Here's the deal, says Joe. If you want to retain elite status--silver, gold, double-super platinum elite, whatever--you need to fly a set number of miles in a year. (Usually at least 25,000 for the lowest status, which can net you early boarding, free upgrades and smiles from gate agents.) Credit card purchases and the like that accrue miles normally don't count: You've actually got to put your butt in the seat. That means Joe and his buddies have been known to fly back and forth to Guam--twice--to boost their mileage. Our fave part of the article, though, comes when Joe chats with a shadowy figure in the frequent flier world known only as Viajero Joven:
"Some people want to do over 50,000 miles, which is not possible in a single trip because of the size of the planet," he said. "So they do multiple trips, consecutively."
Now that's our kind of guy.
[Photo: Mareen Fischinger]
· End of Year. Short on Miles. Coach Class, Here I Come [NYT]
· Jaunted's Business Travel coverage [Jaunted]
Joe Sharkey was put in a unique position when he found himself in the middle of a tragic airplane collision but survived to write about it for the New York Times. The private jet he was traveling on collided with a much larger Boeing 737, yet the smaller plane remained virtually unharmed, while the larger one crashed, killing all on board.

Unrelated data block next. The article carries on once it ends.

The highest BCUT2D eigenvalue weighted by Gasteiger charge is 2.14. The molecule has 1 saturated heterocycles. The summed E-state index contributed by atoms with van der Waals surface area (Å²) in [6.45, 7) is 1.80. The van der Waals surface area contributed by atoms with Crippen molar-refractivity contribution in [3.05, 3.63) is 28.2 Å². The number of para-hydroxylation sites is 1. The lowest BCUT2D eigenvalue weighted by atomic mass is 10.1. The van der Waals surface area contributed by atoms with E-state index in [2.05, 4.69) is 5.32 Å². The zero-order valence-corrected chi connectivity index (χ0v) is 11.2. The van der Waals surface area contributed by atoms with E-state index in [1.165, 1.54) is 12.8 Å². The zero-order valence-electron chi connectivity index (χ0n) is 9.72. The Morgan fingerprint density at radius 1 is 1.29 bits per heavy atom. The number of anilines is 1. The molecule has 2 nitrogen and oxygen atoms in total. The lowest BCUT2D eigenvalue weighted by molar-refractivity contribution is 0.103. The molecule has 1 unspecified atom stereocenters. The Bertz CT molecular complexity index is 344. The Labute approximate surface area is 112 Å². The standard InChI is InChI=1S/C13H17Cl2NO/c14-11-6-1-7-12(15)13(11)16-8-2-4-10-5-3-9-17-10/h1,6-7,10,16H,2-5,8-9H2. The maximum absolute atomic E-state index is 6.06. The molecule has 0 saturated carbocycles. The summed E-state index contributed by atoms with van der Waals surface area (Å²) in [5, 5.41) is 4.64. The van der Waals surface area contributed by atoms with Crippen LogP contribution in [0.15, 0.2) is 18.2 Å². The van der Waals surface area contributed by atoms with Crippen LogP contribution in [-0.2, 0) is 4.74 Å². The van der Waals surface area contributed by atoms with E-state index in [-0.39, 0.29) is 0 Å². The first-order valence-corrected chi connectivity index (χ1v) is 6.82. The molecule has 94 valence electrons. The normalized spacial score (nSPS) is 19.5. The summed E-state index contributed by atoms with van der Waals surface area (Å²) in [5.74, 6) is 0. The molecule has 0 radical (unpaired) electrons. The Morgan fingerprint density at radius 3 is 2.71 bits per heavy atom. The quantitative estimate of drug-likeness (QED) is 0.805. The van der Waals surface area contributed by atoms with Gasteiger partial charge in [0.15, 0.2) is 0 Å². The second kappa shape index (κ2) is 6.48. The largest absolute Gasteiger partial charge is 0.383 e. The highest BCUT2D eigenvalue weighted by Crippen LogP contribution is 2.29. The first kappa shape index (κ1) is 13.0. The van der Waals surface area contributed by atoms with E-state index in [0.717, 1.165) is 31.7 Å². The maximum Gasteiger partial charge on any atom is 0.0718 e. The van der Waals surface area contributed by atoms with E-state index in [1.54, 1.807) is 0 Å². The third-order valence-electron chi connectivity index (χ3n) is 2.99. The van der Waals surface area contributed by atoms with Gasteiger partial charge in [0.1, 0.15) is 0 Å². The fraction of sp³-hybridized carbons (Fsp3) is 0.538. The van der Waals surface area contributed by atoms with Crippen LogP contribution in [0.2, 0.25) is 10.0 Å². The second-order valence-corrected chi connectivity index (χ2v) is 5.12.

Today, Sharkey reports on the fate of the private jet's pilots, Joe Lepore and Jan Paladino, who are still being detained in Brazil. We know, "detained in Brazil" sounds like an excuse for a Carnival hangover, but this is serious. The pilots work for ExcelAire Service, a New York charter company. The plane they were flying when it collided with the Gol Airlines 737, a new Embraer Legacy 600, was meant to be delivered to ExcelAire as a new addition to its fleet.
Lepore and Paladino are holed up in a hotel in Rio (no word which one), amid rumors (refuted by Sharkey) that they were performing "illegal aerial stunt maneuvers to show off the new plane when the collision occurred." Sharkey and others suspect that Brazilians are "dragging their feet" to avoid blaming their own air traffic controllers for the tragic incident. The pilots could be detained for as long as an additional ten months, and United States investigators are not allowed to release their findings until the Brazilians do the same.
· Stuck in a Bureaucratic Jungle After Landing a Crippled Jet [NYT]
· Joe Sharkey's Harrowing Jet Tale [Jaunted]
Joe Sharkey is nostalgic for the good old days of air travel, and he's using a story about cottage cheese to prove it.
Today, he tells us the tale of Zelda Stern, a cottage cheese devotee stopped dead in her tracks by airport security. The angelic Ms. Stern recently traveled through Newark Airport, where she encountered a bit of a road block. Though she claims to strictly follow TSA rules, right down to the 3 ounces and the Ziploc baggies, she also likes to stow cottage cheese in her purse. And on one fateful day at Newark, she was caught white-handed.
Sharkey thinks it was a travesty; we say that cottage cheese is an already awkward food that only becomes more awkward when you start carrying it around. Not that we're much more likely to commiserate with Sharkey's other interview subject, Donald Bain, author of the '60s stewardess novel Coffee, Tea or Me? It's flight attendant now, you know.
[Photo: MoscowJase/Eva Fort]
· The Cottage Cheese Caper, and Flying as It Used to Be [NYT]